Author Archives: psychologymagpie

Psychology Gogglebox

There’s been a run of programmes about different sorts of mental health problem recently, and different ways of helping. I had a week where I watched lots of them: Louis Theroux on experiences of postnatal depression and psychosis, Alistair Campbell on depression, Nadiya Hussain on anxiety and David Harewood on psychosis.

Just as mental health is a spectrum, so is its coverage. The purpose and filming practices of these programmes are in stark contrast to reality TV shows that have also been in the news lately, in relation to their effects on participant mental health:  Jeremy Kyle’s show in particular, but also Love Island.

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What if PMs had job interviews?

Leadership has been splashed all over the papers this long weekend, in various contexts, one of them being the ever-increasing numbers putting their hand up to be considered in the running for leader of the Tory party and the top job in government.

It’s a funny type of recruitment process.

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Where have all the playtimes gone?

A study published last week by UCL Institute of Education and the Nuffield Foundation found that over the last 25 years children aged 5-7 have 45 minutes less break time than before, and 11-16 year olds have 65 minutes less. 

The erosion of playtime is unsurprising, given the increasing focus on exam results and school league tables over the last 25 years. I imagine it’s just a case of teachers trying to fit more and more into the school day.

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What can we learn from Eighth Grade?

This image has an empty alt attribute; its file name is pool-party-e1557175344515.jpg

I watched Eighth Grade last week. It’s a cracker of a film – and it has Enya in the soundtrack (personal teenage fave). One of the things I liked so much was how brilliantly it captures the awkwardness that I remember from a lot of situations you have to endure as a teenager. There’s a great example of this in a pool party that the main character goes to – and the whispered phone call she makes to her dad to come and get her.

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What were you like at 17?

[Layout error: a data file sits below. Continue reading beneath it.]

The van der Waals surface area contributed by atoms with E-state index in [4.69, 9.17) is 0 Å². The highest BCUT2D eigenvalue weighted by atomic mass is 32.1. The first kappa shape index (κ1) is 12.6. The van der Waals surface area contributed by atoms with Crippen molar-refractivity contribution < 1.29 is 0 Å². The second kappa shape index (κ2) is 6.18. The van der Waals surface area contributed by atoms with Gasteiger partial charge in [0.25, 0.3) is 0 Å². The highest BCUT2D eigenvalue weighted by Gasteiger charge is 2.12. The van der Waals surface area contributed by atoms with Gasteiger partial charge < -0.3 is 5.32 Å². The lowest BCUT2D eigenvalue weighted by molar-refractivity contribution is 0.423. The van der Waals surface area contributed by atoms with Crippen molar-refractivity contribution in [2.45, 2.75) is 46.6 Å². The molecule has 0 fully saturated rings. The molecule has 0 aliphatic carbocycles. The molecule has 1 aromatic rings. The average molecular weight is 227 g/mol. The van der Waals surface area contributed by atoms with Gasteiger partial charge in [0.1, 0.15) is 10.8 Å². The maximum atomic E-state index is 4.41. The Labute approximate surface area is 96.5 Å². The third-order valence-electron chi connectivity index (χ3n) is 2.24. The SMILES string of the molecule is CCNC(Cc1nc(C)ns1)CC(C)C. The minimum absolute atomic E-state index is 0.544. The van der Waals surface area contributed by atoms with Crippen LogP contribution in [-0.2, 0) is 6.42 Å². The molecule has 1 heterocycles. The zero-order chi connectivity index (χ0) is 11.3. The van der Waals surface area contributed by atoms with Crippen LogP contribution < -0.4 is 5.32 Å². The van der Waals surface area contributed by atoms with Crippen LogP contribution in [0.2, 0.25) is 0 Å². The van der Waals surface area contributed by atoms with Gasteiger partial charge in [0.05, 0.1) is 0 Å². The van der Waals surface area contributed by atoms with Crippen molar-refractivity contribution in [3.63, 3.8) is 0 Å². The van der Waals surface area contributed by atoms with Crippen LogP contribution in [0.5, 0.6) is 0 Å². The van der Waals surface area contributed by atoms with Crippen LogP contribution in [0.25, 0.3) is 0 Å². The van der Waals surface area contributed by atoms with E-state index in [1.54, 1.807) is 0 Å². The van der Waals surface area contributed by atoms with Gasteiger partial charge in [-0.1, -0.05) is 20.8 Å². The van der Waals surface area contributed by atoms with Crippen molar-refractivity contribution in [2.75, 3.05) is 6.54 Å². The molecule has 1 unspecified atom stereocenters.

Me at 17 before my Saturday job at Boots The Chemist made me dye my hair back

When I was 17 I was living at home and going to Sixth Form in Devon. My friend Soph had passed her driving test and a carload of us used to go round the country lanes at night in her mum’s car listening to Velvet Pants by Propellerheads. Then we’d all go and get a take-away pizza. Smells of that era that take me right back include Lynx, Archers, CK One and Paco Rabane. Top nostalgic tastes are Pernod & Black (thanks to Han who loved it), scampi fries and cheesy chips.

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How do teachers’ worries about student mental health fit with the research data?

feliphe-schiarolli-445578-unsplash.jpgLast week results from a survey of over 8000 teachers carried out by the National Education Union were released during their annual conference.

The survey included four questions about mental health, asking teachers if they thought there had been an increase in mental health problems since 2017, what provision they had to support young people with mental health problems, what prevents them from supporting children with mental health problems fully, and what mental health training they had had.

The views of the teachers are interesting by themselves, but how do their opinions compare to other sources of evidence
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New Year – ‘one shot’ resolutions and don’t worry how you feel at midnight

new yearNew year is expectation-tastic with its contradictory pressures of having a stonking New Year’s Eve, and then a sanctimonious fresh start on New Year’s Day.  The fantasy is that suddenly, all those things we wanted to be but fell short of last year will suddenly click into place.

In my 20s the focus was mostly on plans for the night of New Year’s Eve. I once spent a New Year on my own. It was great. I made myself spaghetti and wrote a short story. It was good because I had the choice though. Like most things, if you can decide to do something it feels better than if the situation is inescapable. I was alone but I didn’t feel lonely, and I had the luxury of knowing that if I did I could probably run out into the night and find a friend at short notice. Continue reading

Nostalgia

teacakeThe death of the high street is everywhere at the moment. House of Fraser is in trouble, and its Birmingham branch, formerly Rackham’s, is one of the stores to close. The Exeter branch, formerly the artist known as Dingles, will stay open, though for how long is hard to tell.

I have a nostalgic fondness for department stores. They remind me of going with my mum to have a toasted teacake in the shop cafe as a treat when I was little. Those moments felt really special, oddly grown up, to be in a cafe just us two. The toasted tea cakes always had a lot of butter on, and the loos had a dated picture of a posing woman on the door and those funny sanitary towel bags on top of the cistern which I was too young to know what to do with, but which I admired for their funny Victorian lady on the front. Continue reading